Annual Expenses Matter | Value Research If you havent done it till now, go and check out for the amount you are paying for the services provided by your fund

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Annual Expenses Matter

If you havent done it till now, go and check out for the amount you are paying for the services provided by your fund

The annual results of asset management companies are out and forgotten. It's a yearly ritual - fund houses publish balance sheets and unitholders dump them in a waste paper basket. Yet, apart from the usual paraphernalia, these reports contain valuable information on expenses. Ironically, investors have scant regard for one of the most important issues in fund investing - how much they're paying for a mutual fund's services each year. A lower expense means that the fund is deducting less from the net assets, thereby pushing up the NAV. AMCs too are not very forthcoming with the cost of managing a fund and usually tuck them in some corner of the report. Hence, investors need to read the fine print.

What are annual recurring expenses?
An expense ratio indicates the percentage of assets that a fund deducts each year to cover management fees, administrative fees, and other operating costs. The expenses are charged to from the fund's average net assets and it accrues daily. Thus, other things being equal, two funds will deliver varying returns if their expenses differ. Consider two funds, A and B, where you hold an investment of Rs 10,000. While A charges expense of 2%, B has a cost of 1.5%. Clearly, you pay Rs 50 extra to fund A.

What makes up Expense Ratios?
Several components make up a fund's expense ratio. The largest component is usually the management fee. This fee goes to the AMC overseeing the portfolio to compensate the fund's managers, traders, and research analysts. Administrative expenses, which pay for things like mailing out prospectuses, annual reports and account statements, are also part of annual expenses.

Expenses cover a fund's distribution and advertising costs as well. On the other hand, entry and exit loads, contingency deferred sales charge or CDSC and brokerage fees that the fund pays for buying and selling securities are not included in the expense ratio.

Expenses and sizes
Expense ratios are capped at 2.5% of the average weekly net assets. This means that any cost overrun will have to borne by the mutual fund. Expenses normally go down as assets under management increase since the fund realises economies of scale. For instance, Rs 100 crore fund may charge 2.5% towards annual recurring expenses, which translates into an outflow of Rs 2.5 crore. However, if the fund were to grow to Rs 200 crore, even an expense of Rs 1.5% will mean a higher management cost of Rs 3 crore.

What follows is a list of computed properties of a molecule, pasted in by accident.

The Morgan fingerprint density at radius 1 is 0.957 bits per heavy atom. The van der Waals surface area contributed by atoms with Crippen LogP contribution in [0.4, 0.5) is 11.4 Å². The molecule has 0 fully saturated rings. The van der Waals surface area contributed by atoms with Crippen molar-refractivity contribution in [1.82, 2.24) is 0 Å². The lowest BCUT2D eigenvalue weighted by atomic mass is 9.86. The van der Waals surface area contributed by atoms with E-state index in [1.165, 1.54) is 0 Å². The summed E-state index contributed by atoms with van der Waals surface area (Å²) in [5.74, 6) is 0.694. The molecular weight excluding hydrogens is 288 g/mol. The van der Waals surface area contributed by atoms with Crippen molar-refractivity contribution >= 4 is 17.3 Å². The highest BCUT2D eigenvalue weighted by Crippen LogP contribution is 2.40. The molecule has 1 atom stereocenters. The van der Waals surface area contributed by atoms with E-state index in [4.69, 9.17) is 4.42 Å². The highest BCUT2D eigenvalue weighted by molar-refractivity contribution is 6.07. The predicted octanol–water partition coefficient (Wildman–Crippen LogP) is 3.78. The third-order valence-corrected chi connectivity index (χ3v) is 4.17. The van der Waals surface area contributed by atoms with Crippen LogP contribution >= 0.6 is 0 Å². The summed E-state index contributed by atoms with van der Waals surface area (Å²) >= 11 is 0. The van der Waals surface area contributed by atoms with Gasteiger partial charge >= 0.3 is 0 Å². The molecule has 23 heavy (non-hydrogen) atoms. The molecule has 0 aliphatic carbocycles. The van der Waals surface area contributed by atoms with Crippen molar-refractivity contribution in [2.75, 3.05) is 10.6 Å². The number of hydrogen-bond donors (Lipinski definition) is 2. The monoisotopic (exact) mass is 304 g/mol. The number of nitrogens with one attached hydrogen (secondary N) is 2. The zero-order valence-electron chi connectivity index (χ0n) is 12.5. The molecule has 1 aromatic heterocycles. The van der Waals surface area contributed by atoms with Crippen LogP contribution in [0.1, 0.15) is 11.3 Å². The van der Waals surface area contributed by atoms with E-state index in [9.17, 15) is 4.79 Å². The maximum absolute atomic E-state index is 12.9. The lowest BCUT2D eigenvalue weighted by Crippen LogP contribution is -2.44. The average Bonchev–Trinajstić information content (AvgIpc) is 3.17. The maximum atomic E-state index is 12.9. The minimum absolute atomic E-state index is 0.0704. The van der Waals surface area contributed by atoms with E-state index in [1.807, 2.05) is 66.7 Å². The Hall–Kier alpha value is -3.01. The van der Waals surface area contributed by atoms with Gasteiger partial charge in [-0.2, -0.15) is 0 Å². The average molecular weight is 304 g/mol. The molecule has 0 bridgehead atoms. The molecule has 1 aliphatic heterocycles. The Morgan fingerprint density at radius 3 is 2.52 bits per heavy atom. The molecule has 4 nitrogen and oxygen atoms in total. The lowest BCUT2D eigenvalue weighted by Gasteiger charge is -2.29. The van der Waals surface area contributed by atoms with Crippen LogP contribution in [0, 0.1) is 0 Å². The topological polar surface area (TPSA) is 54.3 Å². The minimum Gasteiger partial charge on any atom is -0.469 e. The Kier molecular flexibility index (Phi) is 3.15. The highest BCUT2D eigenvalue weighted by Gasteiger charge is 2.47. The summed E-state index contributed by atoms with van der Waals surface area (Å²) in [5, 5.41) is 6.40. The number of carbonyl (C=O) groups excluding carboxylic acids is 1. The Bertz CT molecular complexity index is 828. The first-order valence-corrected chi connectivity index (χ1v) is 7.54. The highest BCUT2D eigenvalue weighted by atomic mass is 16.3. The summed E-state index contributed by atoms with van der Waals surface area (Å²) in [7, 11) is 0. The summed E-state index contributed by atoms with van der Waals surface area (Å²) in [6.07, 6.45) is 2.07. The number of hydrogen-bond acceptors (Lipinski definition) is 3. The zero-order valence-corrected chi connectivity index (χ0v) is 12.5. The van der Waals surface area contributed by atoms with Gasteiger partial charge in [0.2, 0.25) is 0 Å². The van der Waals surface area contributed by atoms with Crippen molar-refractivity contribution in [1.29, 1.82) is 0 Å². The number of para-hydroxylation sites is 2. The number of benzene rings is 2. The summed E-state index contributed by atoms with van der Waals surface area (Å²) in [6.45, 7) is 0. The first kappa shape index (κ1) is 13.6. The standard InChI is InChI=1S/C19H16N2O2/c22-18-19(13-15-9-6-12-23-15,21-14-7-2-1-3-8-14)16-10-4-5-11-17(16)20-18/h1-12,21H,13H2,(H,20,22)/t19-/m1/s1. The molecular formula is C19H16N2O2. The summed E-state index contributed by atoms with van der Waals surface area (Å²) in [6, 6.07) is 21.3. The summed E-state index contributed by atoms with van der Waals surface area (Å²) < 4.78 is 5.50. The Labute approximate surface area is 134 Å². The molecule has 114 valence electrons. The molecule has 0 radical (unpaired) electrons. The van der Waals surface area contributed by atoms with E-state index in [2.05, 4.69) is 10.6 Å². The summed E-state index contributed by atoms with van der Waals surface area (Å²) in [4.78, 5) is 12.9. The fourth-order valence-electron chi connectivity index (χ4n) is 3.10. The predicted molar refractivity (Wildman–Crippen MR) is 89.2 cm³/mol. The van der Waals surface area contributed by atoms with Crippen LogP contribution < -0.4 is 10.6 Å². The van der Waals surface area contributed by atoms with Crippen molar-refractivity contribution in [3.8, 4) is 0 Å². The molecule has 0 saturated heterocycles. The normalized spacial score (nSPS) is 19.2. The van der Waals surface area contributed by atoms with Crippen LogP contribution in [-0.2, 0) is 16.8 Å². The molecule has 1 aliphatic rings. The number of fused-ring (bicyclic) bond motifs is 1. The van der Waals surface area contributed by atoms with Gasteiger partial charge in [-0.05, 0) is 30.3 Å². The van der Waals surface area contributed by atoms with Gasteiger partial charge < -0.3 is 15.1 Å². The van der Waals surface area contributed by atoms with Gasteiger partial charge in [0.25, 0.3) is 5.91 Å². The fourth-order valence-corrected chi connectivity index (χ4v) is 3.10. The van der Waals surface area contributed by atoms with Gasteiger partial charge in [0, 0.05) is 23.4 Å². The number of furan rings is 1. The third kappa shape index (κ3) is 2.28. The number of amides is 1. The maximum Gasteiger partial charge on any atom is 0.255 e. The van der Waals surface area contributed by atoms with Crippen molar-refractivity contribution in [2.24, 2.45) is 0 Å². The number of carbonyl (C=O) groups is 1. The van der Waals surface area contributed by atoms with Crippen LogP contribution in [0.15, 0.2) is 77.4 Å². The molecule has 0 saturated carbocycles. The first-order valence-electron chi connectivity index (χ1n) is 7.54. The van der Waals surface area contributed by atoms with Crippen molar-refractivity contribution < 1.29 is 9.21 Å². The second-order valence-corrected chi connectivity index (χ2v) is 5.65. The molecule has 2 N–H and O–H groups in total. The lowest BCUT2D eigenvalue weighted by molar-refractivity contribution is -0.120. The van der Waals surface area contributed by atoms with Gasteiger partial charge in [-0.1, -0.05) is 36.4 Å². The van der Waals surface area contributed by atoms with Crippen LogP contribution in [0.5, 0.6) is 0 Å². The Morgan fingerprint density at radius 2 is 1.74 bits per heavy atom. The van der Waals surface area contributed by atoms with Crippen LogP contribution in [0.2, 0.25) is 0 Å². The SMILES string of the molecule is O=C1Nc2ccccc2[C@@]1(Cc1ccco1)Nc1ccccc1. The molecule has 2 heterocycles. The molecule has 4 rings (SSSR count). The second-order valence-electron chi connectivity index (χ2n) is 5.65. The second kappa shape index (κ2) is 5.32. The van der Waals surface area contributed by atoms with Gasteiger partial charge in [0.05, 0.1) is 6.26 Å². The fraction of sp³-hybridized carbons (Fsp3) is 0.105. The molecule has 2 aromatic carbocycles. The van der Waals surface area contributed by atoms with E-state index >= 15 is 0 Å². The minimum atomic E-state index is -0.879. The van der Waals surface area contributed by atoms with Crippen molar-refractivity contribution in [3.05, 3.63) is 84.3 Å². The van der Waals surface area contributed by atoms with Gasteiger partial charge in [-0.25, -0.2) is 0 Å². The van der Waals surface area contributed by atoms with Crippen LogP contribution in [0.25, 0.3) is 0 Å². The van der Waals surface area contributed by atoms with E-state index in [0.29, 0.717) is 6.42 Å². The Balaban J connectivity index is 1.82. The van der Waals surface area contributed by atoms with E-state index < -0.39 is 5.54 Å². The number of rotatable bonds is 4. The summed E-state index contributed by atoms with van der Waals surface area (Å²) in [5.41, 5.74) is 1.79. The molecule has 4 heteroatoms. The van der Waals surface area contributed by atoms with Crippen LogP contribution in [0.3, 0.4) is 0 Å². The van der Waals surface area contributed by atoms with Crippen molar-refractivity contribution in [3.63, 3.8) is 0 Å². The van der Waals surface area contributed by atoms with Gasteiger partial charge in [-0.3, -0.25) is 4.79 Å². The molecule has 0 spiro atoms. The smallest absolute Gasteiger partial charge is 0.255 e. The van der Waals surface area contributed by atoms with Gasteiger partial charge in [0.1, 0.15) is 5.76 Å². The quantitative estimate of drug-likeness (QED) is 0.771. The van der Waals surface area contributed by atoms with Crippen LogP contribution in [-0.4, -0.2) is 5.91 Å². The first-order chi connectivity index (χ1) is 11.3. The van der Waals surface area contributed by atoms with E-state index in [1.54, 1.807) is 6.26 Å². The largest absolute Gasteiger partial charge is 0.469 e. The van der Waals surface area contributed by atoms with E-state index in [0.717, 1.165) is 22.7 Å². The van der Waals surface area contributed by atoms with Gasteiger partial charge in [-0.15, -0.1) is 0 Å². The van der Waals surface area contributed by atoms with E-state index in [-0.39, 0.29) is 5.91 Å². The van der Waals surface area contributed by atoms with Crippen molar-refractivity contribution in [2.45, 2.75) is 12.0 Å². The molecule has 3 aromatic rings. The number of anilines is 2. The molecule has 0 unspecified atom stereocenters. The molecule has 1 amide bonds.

Further, a reasonable expense ratio depends on the type of fund. For instance, the recurring expenses are usually under 1% in passively managed index funds, which are run on auto pilot and hence, charge very low management fee.

The Current Scenario
Expense ratios are especially crucial in bond funds, where returns from most funds differ by a few basis points and gains accrue at a slow pace. Thus, it is advisable to opt for a fund with a lower expense, provided it is comparable on such parameters as credit quality of portfolio, liquidity and size. With heavy inflows in bond funds in the last couple of years, expenses have been typically on a decline. For the year ended March 31, 2001, the average expense for the medium-term bond fund is down to 1.55% from 2.18% for the year ended March 31, 2000. On the other hand, there are a few cases, where cost of management has actually gone up with a rise in size. This is largely attributed to aggressive distribution and advertising as bond funds slug it for fresh inflows.

For diversified equity funds too, the expense ratio has come down from an average 2.23% to 2.01% for March 2001. IDBI Principal Index is the cheapest equity fund with an annual expense of only 0.83%.

While investors currently pay little attention to expenses, the issue is likely to get prominence as competition intensifies and returns from funds converge. It is here that funds with relatively low expenses will use it as an effective market tool. After all, lower expenses means incrementally higher returns!

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